Will these talented partners make the definitive revitalization movie?
Posted May 13, 2010
Last week I had the pleasure of attending a Washington, DC benefit party for the documentary-in-progress, The Rebirth of Over-the-Rhine. The film is about the restoration of the historic Cincinnati neighborhood of the same name, and the event was hosted by the film’s co-producer Joe Brinker, whom I’ve gotten to know a bit over the last year. Joe asked me to say a few words about the neighborhood’s potential, which is immense, and I was honored to be able to do so.
Over-the-Rhine was named by the German immigrants who settled it a century and a half ago. Like other inner-city neighborhoods, it suffered serious disinvestment and decline over the past several decades, and acquired a terrible reputation for drugs and crime as a result. But, as I wrote here last year, the neighborhood is replete with assets to build upon. Its walkability, historic character (the largest collection of 19th-century Italianate architecture in America), near-perfect location next to Cincinnati’s downtown, and opportunity to apply green technology combine to give it the potential to become one of the best-performing neighborhoods in the country from an environmental standpoint. In addition, while the community's abundance of vacant properties is hardly an asset, it should mean that the restoration can occur without displacing current residents.
It was fun to meet Joe’s very talented partners in the effort, co-producer Steve Dorst and director Melissa Godoy. I also got to hear a pretty good DC band, Suspicious Package, drink some wine, and eat a couple of Cincinnati hot dogs. But the best part of the evening was listening to Joe, Melissa and Steve talk about the film, and seeing a 14-minute clip of their work. This movie has a chance to be very good, and to tell a story that, although unique to Cincinnati’s character and history, is also representative of the comebacks of similarly situated districts in cities across the country (Saint Louis, Indianapolis, Atlanta, Denver and Boston, for example).
“In Over-the-Rhine, my roots go back a century. Henry Schmidt, my great-great uncle, like so many other German immigrants, started my family’s Cincinnati story there in the late 1800s (and was soon joined by my grandfather and great uncle). He became a successful masonry contractor, with enough money to build his own house in what is now Norwood. He and his wife were childless, so they sent word back to the village of Klosterholte, Germany for their niece—my grandmother, Elizabeth Schmidt—to come care for them in their old age. Elizabeth married and had three children—one of whom is my father.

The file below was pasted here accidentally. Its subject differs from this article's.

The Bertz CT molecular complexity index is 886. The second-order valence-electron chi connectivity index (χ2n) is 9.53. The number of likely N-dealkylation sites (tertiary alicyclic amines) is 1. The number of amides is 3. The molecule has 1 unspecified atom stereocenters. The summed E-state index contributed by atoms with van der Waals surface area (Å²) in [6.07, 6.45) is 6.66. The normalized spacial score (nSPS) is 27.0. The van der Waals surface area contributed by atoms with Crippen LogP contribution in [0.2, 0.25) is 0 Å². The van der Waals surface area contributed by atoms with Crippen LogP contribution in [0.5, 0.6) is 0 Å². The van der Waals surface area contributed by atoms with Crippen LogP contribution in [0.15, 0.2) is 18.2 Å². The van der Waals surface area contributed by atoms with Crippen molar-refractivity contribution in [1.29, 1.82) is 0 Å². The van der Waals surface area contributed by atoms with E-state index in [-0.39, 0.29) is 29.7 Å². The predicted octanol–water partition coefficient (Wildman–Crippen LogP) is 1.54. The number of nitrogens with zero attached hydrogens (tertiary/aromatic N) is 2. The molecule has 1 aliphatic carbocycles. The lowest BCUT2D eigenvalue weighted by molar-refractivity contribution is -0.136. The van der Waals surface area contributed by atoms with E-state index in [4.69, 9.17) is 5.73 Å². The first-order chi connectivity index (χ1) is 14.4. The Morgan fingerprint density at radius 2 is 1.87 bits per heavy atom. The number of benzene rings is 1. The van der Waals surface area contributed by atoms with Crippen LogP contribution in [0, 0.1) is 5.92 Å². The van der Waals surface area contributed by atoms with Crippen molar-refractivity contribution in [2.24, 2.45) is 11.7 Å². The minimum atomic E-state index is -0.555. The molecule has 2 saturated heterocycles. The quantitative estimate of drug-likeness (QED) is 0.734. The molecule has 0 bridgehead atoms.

“As I grew up in Cincinnati, my first memories of Over-the-Rhine were in the 1970s. I remember the beauty and the decay, the boarded-up facades and the rich smells of Findlay Market. For me, the neighborhood embodied the most authentic strains of Cincinnati culture, from old-world traditions and architecture to African-American sounds and tastes. As I grew older, walking through Over-the-Rhine increasingly left me with feelings of melancholy and loss. It was a bittersweet feeling – one of the most remarkable and unique places in my city, a neighborhood that truly makes Cincinnati both historic and contemporary, was avoided by most and forgotten by many . . .
“But have you walked Over-the-Rhine’s streets lately? There’s a buzz, an energy: improved safety and security, renovated Italianate facades, new construction, new people, and new businesses. There is a widespread optimism and intent that I have never sensed before.
“Yet change often brings challenges and fear. Long-time residents of the neighborhood worry that they do not fit into plans for a new Over-the-Rhine. And the efforts of others who have committed decades to helping the neighborhood wonder if their contributions and experiences will be taken into account . . . Each of these groups has its own distinct vision of the future, yet all want to see a better Over-the-Rhine. Can they work together to achieve a common success?”
The clip that we saw focused on only a small part of this very rich story, but the three partners have over 200 hours of material awaiting editing, and they are still shooting. This is a big undertaking and, while perhaps a labor of love in many respects, a labor nonetheless. Joe and Steve have demanding and impressive day jobs and Melissa, whose portfolo is also impressive, doesn’t have unlimited time or resources to donate to the project, either. There is no big studio backing them. Thus the fundraiser last week, and more to come, I’m sure (one can also donate through the film's web site).
But what a worthy cause. I’m pulling for them, and I’m pulling for the neighborhood, too.
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Kaid Benfield writes (almost) daily about community, development, and the environment. For more posts, see his blog's home page.
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